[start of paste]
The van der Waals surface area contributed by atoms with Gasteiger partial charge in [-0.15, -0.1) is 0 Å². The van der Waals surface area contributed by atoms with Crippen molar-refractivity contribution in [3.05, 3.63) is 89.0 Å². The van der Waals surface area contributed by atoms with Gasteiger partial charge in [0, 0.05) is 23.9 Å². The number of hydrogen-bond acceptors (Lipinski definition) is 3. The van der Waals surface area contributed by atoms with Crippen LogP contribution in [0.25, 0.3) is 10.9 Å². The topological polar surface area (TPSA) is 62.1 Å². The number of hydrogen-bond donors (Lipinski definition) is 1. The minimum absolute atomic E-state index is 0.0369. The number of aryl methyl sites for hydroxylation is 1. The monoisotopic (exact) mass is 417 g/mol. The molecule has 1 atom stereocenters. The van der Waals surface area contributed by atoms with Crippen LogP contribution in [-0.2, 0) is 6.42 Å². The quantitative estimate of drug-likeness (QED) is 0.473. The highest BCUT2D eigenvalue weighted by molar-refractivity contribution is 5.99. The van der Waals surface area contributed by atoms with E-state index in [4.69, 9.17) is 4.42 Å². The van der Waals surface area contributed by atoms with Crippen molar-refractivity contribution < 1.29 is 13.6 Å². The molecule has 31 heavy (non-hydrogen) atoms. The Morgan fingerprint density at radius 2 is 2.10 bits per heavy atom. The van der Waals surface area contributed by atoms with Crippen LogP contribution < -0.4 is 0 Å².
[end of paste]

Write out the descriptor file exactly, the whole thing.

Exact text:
The van der Waals surface area contributed by atoms with Gasteiger partial charge in [-0.15, -0.1) is 0 Å². The van der Waals surface area contributed by atoms with Crippen molar-refractivity contribution in [3.05, 3.63) is 89.0 Å². The van der Waals surface area contributed by atoms with Gasteiger partial charge in [0, 0.05) is 23.9 Å². The number of hydrogen-bond acceptors (Lipinski definition) is 3. The van der Waals surface area contributed by atoms with Crippen LogP contribution in [0.25, 0.3) is 10.9 Å². The topological polar surface area (TPSA) is 62.1 Å². The number of hydrogen-bond donors (Lipinski definition) is 1. The minimum absolute atomic E-state index is 0.0369. The number of aryl methyl sites for hydroxylation is 1. The monoisotopic (exact) mass is 417 g/mol. The molecule has 1 atom stereocenters. The van der Waals surface area contributed by atoms with Crippen LogP contribution in [-0.2, 0) is 6.42 Å². The quantitative estimate of drug-likeness (QED) is 0.473. The highest BCUT2D eigenvalue weighted by molar-refractivity contribution is 5.99. The van der Waals surface area contributed by atoms with E-state index in [4.69, 9.17) is 4.42 Å². The van der Waals surface area contributed by atoms with Crippen molar-refractivity contribution < 1.29 is 13.6 Å². The molecule has 31 heavy (non-hydrogen) atoms. The Morgan fingerprint density at radius 2 is 2.10 bits per heavy atom. The van der Waals surface area contributed by atoms with Crippen LogP contribution < -0.4 is 0 Å².